Research published earlier this year claiming chimpanzees can learn each others' language is not supported, a team of scientists concludes after reviewing the study.
The scholarship in question, published in the journal Current Biology in February, centered on the examination of two sets of chimpanzees in the Edinburgh Zoo: one that had been captive for several years in the facility and one that had recently arrived from the Beekse Bergen Safari Park in the Netherlands. Over a three-year period, the researchers claimed that the latter set had altered their sounds to those of the former set when communicating about a common object, apples, resulting in what they saw as a newly shared vocalization.
The original study team, which included faculty from the University of York, the University of Zurich, and the University of St. Andrews, posited that the findings "provide the first evidence for vocal learning in a referential call in non-humans." This was offered as evidence that chimpanzees can learn different calls for the same object, which was widely interpreted as an important finding for the study of language evolution.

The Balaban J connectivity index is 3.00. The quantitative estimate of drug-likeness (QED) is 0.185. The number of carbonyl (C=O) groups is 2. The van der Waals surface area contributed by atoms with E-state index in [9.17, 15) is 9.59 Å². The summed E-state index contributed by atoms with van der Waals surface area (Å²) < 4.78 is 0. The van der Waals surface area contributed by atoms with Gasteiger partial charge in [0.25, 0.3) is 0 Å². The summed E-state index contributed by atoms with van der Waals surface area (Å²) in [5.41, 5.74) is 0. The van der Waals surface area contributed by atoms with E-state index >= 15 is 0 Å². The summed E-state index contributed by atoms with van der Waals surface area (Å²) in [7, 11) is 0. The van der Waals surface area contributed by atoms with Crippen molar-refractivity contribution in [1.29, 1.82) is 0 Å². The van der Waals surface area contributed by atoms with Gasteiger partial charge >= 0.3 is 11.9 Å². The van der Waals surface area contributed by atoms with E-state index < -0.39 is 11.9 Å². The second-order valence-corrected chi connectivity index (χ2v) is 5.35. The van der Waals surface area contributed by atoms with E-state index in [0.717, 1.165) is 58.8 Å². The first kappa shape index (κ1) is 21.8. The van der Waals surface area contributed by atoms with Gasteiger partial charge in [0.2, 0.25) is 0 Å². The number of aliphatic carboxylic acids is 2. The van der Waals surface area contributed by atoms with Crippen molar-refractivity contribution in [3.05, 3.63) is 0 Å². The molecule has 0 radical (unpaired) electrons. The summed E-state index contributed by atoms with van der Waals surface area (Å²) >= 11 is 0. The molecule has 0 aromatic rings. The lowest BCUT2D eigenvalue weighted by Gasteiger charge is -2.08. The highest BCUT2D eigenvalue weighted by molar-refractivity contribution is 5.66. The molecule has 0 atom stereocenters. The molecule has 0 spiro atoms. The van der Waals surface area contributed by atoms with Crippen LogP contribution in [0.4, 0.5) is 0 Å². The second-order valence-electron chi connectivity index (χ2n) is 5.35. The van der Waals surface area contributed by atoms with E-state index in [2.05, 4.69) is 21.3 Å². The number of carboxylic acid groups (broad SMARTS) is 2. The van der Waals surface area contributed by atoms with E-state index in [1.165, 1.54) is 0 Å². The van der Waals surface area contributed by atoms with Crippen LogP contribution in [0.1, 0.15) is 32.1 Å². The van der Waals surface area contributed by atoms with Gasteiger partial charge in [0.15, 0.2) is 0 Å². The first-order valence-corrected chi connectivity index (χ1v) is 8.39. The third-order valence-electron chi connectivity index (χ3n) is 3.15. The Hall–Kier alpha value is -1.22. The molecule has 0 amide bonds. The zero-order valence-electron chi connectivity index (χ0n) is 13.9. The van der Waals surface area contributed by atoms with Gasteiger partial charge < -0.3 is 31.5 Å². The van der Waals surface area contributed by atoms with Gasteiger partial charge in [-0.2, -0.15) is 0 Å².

But a review of the Current Biology study by researchers at the German Primate Center in Göttingen, the University of Kent, and New York University, suggests these conclusions are off-base.
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